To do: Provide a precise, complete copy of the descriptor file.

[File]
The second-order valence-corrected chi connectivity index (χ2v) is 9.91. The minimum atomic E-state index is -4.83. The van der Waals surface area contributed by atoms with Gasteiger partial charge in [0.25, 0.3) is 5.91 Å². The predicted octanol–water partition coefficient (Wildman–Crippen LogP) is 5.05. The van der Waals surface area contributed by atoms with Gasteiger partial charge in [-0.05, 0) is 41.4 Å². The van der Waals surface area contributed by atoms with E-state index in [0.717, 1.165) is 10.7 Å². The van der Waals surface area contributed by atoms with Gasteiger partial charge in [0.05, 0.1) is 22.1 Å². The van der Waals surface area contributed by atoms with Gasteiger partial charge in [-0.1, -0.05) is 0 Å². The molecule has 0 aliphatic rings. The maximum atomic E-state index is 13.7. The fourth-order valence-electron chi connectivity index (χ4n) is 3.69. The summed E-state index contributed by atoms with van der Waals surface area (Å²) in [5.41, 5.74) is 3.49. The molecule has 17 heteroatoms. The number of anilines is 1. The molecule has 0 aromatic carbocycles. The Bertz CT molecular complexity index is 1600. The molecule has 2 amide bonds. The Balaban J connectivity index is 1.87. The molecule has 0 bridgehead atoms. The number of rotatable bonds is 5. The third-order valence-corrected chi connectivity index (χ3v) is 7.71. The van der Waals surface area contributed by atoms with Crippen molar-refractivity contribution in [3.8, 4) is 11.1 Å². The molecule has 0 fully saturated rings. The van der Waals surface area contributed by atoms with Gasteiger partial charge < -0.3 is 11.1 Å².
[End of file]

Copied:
The second-order valence-corrected chi connectivity index (χ2v) is 9.91. The minimum atomic E-state index is -4.83. The van der Waals surface area contributed by atoms with Gasteiger partial charge in [0.25, 0.3) is 5.91 Å². The predicted octanol–water partition coefficient (Wildman–Crippen LogP) is 5.05. The van der Waals surface area contributed by atoms with Gasteiger partial charge in [-0.05, 0) is 41.4 Å². The van der Waals surface area contributed by atoms with E-state index in [0.717, 1.165) is 10.7 Å². The van der Waals surface area contributed by atoms with Gasteiger partial charge in [0.05, 0.1) is 22.1 Å². The van der Waals surface area contributed by atoms with Gasteiger partial charge in [-0.1, -0.05) is 0 Å². The molecule has 0 aliphatic rings. The maximum atomic E-state index is 13.7. The fourth-order valence-electron chi connectivity index (χ4n) is 3.69. The summed E-state index contributed by atoms with van der Waals surface area (Å²) in [5.41, 5.74) is 3.49. The molecule has 17 heteroatoms. The number of anilines is 1. The molecule has 0 aromatic carbocycles. The Bertz CT molecular complexity index is 1600. The molecule has 2 amide bonds. The Balaban J connectivity index is 1.87. The molecule has 0 bridgehead atoms. The number of rotatable bonds is 5. The third-order valence-corrected chi connectivity index (χ3v) is 7.71. The van der Waals surface area contributed by atoms with Crippen molar-refractivity contribution in [3.8, 4) is 11.1 Å². The molecule has 0 fully saturated rings. The van der Waals surface area contributed by atoms with Gasteiger partial charge < -0.3 is 11.1 Å².